Compression or Sharkbite inside the wall?


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Old 01-21-16, 08:09 AM
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Compression or Sharkbite inside the wall?

Handyman caused many issues in my girl's place. Ready to tackle some of the plumbing now. I need to extend the lines for my bathroom sink and toilet by about an inch, as the valves are currently occupying the same place as the drywall. My plan is to cut the pipe, then use either a compression or sharkbite connection to extend the needed distance. I have no experience sweating copper. Since the connection will not be accessible when finished, what type of fitting would be best?
 
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Old 01-21-16, 09:19 AM
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Best would be to sweat on a fitting and section of pipe. Probably my number two choice would be a compression fitting though I have never used one in a location where it's not accessible as they can sometimes leak. Then the Sharkbite would be my last choice. They are easy to use and can seal well but I don't like using them where there may be strain or movement on the fitting as I've had them leak when a side or bending force is applied which might happen with opening and closing a shutoff valve.
 
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Old 01-21-16, 10:02 AM
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I have no experience sweating copper
I had never done it before either but after watching a few videos and a little practice it will become quite easy and very rewarding, just don't forget to use flux.

On house water lines I had good luck with Oatey tinning flux (some here will disagree) but it worked fine for me.
 
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Old 01-21-16, 10:17 AM
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The best fix is to open up the wall and solder in new copper stub outs. With the stub outs you can turn the water back on and inspect for leaks before covering with drywall. The stub outs are cut and valves installed after drywall repair.

My second choice would be sharkbites. They won't be used to extend the line out though. You will open the wall, cut off the copper elbows, and use sharkbite 90 elbows to install your new stub outs to avoid soldering.

If you've never sweated copper, especially in close quarters, you can rely on the sharkbites. They are approved for a reason.

The sharkbites are approved for in-wall use.
 
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Old 01-21-16, 02:54 PM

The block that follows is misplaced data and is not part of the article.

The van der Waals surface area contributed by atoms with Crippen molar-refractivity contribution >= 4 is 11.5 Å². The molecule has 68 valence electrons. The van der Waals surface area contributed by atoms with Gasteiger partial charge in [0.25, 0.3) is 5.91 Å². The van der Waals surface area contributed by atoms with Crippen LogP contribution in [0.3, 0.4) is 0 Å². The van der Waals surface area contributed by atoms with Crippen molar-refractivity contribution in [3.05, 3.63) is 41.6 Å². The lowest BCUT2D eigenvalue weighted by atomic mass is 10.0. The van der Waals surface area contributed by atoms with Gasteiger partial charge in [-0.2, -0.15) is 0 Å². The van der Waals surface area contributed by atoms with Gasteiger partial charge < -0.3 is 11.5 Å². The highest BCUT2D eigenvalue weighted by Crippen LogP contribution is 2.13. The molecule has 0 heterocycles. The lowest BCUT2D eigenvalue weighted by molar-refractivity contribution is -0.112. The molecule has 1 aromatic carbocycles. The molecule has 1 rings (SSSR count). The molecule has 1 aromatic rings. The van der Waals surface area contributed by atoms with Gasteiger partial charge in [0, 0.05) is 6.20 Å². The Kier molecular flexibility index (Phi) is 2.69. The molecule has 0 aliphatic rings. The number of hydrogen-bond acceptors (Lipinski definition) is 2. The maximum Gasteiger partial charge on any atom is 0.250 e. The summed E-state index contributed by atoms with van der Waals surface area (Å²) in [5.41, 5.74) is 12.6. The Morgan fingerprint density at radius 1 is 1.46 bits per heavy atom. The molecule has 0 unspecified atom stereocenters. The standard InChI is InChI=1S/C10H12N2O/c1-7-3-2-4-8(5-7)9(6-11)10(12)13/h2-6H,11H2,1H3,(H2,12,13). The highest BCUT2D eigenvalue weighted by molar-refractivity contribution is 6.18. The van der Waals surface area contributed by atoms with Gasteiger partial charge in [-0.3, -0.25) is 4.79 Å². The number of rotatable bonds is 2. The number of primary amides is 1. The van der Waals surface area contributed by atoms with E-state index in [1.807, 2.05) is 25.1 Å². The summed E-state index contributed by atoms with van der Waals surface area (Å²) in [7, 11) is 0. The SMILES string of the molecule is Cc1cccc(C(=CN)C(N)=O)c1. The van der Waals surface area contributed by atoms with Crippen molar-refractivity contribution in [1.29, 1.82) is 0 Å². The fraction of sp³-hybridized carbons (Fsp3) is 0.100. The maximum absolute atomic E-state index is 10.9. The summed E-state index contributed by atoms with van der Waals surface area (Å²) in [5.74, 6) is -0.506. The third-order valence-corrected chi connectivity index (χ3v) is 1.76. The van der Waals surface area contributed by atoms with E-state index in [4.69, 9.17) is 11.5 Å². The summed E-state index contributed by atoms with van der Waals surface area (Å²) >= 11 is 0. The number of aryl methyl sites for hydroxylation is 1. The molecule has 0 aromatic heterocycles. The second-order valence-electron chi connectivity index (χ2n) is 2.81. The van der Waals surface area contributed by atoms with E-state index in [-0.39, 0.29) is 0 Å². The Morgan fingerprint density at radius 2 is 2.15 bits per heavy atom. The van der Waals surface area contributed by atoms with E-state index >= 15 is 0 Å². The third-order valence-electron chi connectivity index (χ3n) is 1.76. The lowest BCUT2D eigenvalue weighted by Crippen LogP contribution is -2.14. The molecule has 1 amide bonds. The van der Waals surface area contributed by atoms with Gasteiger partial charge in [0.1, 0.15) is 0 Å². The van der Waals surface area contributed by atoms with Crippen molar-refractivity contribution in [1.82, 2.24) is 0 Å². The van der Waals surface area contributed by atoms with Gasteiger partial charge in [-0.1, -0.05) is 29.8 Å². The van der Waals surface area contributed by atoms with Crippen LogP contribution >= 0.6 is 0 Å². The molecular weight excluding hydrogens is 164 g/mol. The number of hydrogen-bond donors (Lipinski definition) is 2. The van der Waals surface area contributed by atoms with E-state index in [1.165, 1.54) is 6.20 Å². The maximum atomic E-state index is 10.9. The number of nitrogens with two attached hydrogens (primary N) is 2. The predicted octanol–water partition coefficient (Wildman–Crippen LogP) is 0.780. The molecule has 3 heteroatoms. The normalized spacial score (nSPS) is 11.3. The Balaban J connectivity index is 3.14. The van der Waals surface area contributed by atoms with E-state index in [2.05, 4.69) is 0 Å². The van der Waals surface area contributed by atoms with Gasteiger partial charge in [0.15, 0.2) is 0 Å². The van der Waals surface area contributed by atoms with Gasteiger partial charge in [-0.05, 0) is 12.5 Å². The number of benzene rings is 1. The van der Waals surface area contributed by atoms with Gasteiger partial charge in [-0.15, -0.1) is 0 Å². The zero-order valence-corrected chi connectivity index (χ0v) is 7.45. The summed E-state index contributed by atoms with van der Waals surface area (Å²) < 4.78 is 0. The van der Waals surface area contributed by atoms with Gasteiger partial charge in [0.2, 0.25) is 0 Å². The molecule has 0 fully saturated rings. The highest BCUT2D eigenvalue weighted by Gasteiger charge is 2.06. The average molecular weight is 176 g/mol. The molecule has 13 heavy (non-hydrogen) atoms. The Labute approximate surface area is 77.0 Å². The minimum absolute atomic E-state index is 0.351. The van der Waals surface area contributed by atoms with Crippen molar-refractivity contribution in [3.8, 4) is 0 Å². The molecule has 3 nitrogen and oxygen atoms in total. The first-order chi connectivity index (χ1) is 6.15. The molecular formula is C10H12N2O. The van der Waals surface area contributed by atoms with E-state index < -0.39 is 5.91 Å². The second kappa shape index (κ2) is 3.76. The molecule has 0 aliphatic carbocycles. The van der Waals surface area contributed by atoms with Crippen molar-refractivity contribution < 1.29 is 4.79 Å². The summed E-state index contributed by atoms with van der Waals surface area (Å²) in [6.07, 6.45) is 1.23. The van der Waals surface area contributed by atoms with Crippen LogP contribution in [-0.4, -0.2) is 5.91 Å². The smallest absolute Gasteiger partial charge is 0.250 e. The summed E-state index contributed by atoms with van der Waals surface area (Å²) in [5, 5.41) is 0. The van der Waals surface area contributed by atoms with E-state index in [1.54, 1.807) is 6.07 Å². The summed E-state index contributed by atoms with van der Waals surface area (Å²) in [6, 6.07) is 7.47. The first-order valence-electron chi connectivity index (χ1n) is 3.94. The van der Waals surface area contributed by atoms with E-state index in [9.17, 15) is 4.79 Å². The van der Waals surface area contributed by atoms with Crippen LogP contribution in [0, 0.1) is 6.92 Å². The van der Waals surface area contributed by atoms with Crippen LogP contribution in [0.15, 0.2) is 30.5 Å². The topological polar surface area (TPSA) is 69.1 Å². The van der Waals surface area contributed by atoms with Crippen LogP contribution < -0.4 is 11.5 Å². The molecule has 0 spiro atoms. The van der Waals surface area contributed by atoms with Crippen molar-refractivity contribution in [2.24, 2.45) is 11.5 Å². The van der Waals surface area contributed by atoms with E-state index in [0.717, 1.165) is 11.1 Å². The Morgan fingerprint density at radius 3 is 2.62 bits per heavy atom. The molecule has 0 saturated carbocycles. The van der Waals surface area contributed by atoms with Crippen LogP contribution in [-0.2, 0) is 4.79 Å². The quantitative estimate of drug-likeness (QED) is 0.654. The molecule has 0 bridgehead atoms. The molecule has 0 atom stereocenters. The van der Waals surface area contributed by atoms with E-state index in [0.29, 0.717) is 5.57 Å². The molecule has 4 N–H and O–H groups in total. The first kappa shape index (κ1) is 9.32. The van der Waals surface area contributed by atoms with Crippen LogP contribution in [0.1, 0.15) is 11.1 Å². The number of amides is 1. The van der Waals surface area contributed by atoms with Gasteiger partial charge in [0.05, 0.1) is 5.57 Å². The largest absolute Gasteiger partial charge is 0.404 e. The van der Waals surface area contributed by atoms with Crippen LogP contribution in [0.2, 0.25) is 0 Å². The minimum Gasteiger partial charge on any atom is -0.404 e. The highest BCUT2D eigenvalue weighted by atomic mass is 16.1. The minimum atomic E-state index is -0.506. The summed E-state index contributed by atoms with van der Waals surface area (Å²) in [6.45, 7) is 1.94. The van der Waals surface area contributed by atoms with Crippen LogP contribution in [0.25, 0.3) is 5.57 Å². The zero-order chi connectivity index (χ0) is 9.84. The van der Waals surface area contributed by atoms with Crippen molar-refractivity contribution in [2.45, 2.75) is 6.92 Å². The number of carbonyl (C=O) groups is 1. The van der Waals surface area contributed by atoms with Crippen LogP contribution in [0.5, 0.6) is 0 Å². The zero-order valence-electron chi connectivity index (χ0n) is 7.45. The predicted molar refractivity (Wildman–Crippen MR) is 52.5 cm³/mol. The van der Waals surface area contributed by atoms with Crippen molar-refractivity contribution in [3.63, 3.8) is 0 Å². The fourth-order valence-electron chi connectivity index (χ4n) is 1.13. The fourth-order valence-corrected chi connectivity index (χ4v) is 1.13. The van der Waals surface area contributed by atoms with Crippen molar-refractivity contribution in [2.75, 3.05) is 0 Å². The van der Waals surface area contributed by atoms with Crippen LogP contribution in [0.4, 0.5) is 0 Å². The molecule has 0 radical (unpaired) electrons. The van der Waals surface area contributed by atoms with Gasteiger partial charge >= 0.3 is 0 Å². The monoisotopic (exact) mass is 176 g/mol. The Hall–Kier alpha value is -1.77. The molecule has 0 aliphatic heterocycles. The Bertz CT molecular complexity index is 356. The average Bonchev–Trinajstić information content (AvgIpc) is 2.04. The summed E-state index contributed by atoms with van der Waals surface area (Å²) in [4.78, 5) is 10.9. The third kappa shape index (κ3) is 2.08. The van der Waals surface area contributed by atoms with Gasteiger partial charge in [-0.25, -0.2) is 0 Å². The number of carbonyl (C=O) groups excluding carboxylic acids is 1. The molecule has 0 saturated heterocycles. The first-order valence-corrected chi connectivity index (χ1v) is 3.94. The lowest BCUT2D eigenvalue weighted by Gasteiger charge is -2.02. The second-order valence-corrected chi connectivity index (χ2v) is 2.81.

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Handyone and Pilot Dane, it seems you disagree on your second choices. Is that just personal preference?

Handyone, why use elbows instead of a straight connection? I have back to back bathrooms with 8 to 10 inches between sheets of drywall so there is plenty of room for a straight connection inside the wall.

These fittings seem the easiest to use, if they are safe for inside the wall:
http://www.menards.com/main/plumbing...25359535549834
http://www.menards.com/main/plumbing...25359535549834
 
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Old 01-21-16, 03:07 PM
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it seems you disagree on your second choices
No compression fittings are allowed in walls in any jurisdictions AFAIK. Even if they were, you wouldn't want to use them.

Elbows are NOT needed, I'm wrong. You have plenty of space to extend pipe out, I was thinking close quarters.

Be aware, these fittings will allow pipe to rotate, that is normal.
The fittings you linked to are fine, but I would use genuine Sharkbite fittings, that's just me.
If your fittings are warranted for say 25 years, go for it.
 
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Old 01-22-16, 09:55 AM
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Just to throw in another opinion, I would suggest you go the SharkBite route. Learning to solder on old pipes in a confined space is guaranteed to turn into a nightmarish project. I do recommend you take some time to learn to sweat pipes, but I wouldn't start with this project.

I don't see any issue with using SharkBite fittings in the wall as long as the pipes are secured and not flopping around.

Like Handyone, I wouldn't use a compression fitting in the wall.
 
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Old 01-29-16, 06:10 PM
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Another vote for Sharkbites..... Just like some others here, I did learn to sweat the pipes on youtube and it wasn't so hard.... HOWEVER...whenever I do anything at my place (and that's the only time I do any plumbing) - I prefer sharkbites.... they do cost more money but they are so easy AND quick.... by the time you get your torch I am done making the connection.
 
 

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